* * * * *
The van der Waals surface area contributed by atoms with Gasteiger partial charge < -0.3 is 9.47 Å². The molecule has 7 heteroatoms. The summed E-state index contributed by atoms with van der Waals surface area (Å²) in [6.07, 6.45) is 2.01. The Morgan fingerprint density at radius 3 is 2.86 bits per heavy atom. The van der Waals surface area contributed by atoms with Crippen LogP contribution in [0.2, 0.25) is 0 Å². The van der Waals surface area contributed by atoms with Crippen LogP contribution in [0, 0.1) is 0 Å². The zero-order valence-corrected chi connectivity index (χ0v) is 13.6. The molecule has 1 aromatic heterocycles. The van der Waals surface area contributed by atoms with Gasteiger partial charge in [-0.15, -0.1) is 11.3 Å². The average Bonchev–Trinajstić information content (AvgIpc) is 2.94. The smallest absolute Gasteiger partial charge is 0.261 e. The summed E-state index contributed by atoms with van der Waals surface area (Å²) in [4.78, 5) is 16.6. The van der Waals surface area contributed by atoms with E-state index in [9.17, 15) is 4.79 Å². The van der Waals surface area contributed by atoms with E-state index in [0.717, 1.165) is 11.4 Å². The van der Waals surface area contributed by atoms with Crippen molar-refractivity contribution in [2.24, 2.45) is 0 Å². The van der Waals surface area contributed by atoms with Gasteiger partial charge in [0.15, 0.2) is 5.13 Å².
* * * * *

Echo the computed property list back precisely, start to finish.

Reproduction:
The van der Waals surface area contributed by atoms with Gasteiger partial charge < -0.3 is 9.47 Å². The molecule has 7 heteroatoms. The summed E-state index contributed by atoms with van der Waals surface area (Å²) in [6.07, 6.45) is 2.01. The Morgan fingerprint density at radius 3 is 2.86 bits per heavy atom. The van der Waals surface area contributed by atoms with Crippen LogP contribution in [0.2, 0.25) is 0 Å². The van der Waals surface area contributed by atoms with Crippen LogP contribution in [0, 0.1) is 0 Å². The zero-order valence-corrected chi connectivity index (χ0v) is 13.6. The molecule has 1 aromatic heterocycles. The van der Waals surface area contributed by atoms with Gasteiger partial charge in [-0.15, -0.1) is 11.3 Å². The average Bonchev–Trinajstić information content (AvgIpc) is 2.94. The smallest absolute Gasteiger partial charge is 0.261 e. The summed E-state index contributed by atoms with van der Waals surface area (Å²) in [4.78, 5) is 16.6. The van der Waals surface area contributed by atoms with E-state index in [9.17, 15) is 4.79 Å². The van der Waals surface area contributed by atoms with E-state index in [0.717, 1.165) is 11.4 Å². The van der Waals surface area contributed by atoms with Crippen molar-refractivity contribution in [2.24, 2.45) is 0 Å². The van der Waals surface area contributed by atoms with Gasteiger partial charge in [0.15, 0.2) is 5.13 Å².